€43bn into wind energy

Europe invested €43bn in new wind farms in 2020, the second highest annual amount on record, with the investments covering 20 GW of new capacity that will be built in the coming years, 13 GW of it in the EU.

The UK accounted for €13bn of the €43bn investments, the Netherlands €8bn, France €6.5bn and Germany €4.3bn. Germany and France invested the most in onshore wind. France also financed its second and third offshore wind farm. Turkey was the 5th biggest investor with €1.6bn, Poland 6th with €1.6bn.

Of the investment, €17bn was for onshore wind, covering 13 GW of new capacity. €26bn was for offshore wind, covering 7 GW of new capacity. Large projects boosted the offshore numbers, including Dogger Bank in the UK which will be Europe’s largest wind farm when completed and Hollandse Kust Zuid in the Netherlands.

“Wind energy remained an attractive investment despite the pandemic. Given the right revenue stabilisation mechanisms are in place, there is plenty of capital available to finance wind. This confirms wind energy is perfectly positioned to support Europe’s economic recovery from COVID. Each new turbine generates €10m of economic activity in Europe. And the expansion of wind energy envisaged in the National Energy and Climate Plans can create 150,000 new jobs by 2030”, said Giles Dickson, WindEurope CEO.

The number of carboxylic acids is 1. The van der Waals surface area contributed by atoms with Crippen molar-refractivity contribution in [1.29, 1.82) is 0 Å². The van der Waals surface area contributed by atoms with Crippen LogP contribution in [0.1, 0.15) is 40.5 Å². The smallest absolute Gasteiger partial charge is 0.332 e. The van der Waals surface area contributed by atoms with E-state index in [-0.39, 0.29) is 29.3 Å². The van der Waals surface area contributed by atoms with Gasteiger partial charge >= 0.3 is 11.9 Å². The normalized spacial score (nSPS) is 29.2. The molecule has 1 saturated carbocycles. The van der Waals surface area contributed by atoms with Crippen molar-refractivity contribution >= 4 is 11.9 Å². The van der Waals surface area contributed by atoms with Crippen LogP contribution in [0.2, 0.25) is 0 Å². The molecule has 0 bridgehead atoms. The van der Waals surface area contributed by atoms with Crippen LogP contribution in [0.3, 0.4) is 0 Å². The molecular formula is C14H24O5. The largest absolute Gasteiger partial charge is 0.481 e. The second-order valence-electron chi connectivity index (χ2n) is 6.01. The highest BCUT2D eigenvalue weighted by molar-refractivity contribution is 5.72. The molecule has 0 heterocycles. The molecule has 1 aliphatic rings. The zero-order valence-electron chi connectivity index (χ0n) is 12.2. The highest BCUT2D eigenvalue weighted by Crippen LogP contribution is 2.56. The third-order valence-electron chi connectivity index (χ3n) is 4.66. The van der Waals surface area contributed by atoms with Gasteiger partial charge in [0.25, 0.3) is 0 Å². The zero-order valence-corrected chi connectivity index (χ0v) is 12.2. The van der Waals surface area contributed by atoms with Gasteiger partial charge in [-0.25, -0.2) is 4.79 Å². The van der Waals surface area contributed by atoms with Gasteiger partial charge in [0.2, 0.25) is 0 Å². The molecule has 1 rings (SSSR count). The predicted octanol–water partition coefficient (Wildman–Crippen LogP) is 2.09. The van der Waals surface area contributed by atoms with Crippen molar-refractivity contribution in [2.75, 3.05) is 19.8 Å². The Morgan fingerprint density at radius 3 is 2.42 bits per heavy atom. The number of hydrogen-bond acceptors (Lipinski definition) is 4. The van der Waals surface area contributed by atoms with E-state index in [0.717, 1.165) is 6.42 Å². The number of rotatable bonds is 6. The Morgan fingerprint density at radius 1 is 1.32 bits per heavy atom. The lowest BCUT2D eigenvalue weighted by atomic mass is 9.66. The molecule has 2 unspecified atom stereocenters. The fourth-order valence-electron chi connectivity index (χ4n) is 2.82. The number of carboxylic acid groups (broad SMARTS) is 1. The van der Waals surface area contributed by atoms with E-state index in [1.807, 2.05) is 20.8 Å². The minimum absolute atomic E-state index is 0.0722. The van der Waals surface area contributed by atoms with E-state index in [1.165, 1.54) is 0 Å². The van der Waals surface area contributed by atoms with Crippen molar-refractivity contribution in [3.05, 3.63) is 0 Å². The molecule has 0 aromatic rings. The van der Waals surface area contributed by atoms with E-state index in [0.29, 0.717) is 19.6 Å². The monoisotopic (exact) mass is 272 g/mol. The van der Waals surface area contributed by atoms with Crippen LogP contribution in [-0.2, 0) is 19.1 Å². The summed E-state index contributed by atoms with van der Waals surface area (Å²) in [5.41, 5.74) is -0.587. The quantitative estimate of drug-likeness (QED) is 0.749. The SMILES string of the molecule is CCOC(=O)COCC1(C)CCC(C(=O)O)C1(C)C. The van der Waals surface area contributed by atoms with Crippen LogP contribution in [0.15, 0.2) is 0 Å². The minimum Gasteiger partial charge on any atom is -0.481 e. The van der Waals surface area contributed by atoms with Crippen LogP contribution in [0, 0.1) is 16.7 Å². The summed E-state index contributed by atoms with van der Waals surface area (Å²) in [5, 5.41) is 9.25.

Wind farms continue to be financed with 70-90 per cent debt and 10-30 per centequity. Bank finance remains crucial, and more and more of it is project-specific rather than corporate debt, especially in offshore wind. The bigger wind farms are increasingly being turned into business entities with their own management teams and financial reporting, capable of raising debt on their own. Banks lent a record €21bn of non-recourse debt to new wind farms in 2020.

Another important trend is the growing role of corporate renewable Power Purchase Agreements (PPA) in supporting the financing of wind farms. Corporate and industrial energy consumers are increasingly keen to source power directly from wind farms. 2020 saw 24 new wind energy PPAs covering more than 2 GW of capacity, signed across a range of sectors including chemicals, pharmaceuticals, telecoms and ICT. PPAs provide stable long-term revenues for wind. They make it easier to raise debt at low interest. The same applies to the Contracts for Difference (CfDs) which Governments increasingly offer in their wind energy auctions: as revenue stabilisation mechanisms, CfDs reduce financing costs and therefore reduce the total costs of wind energy.

But the investment is still less than Europe needs to deliver its 2030 climate and energy goals. The EU needs to build 27 GW of new wind energy a year to deliver its new 55 per cent emission reduction target.

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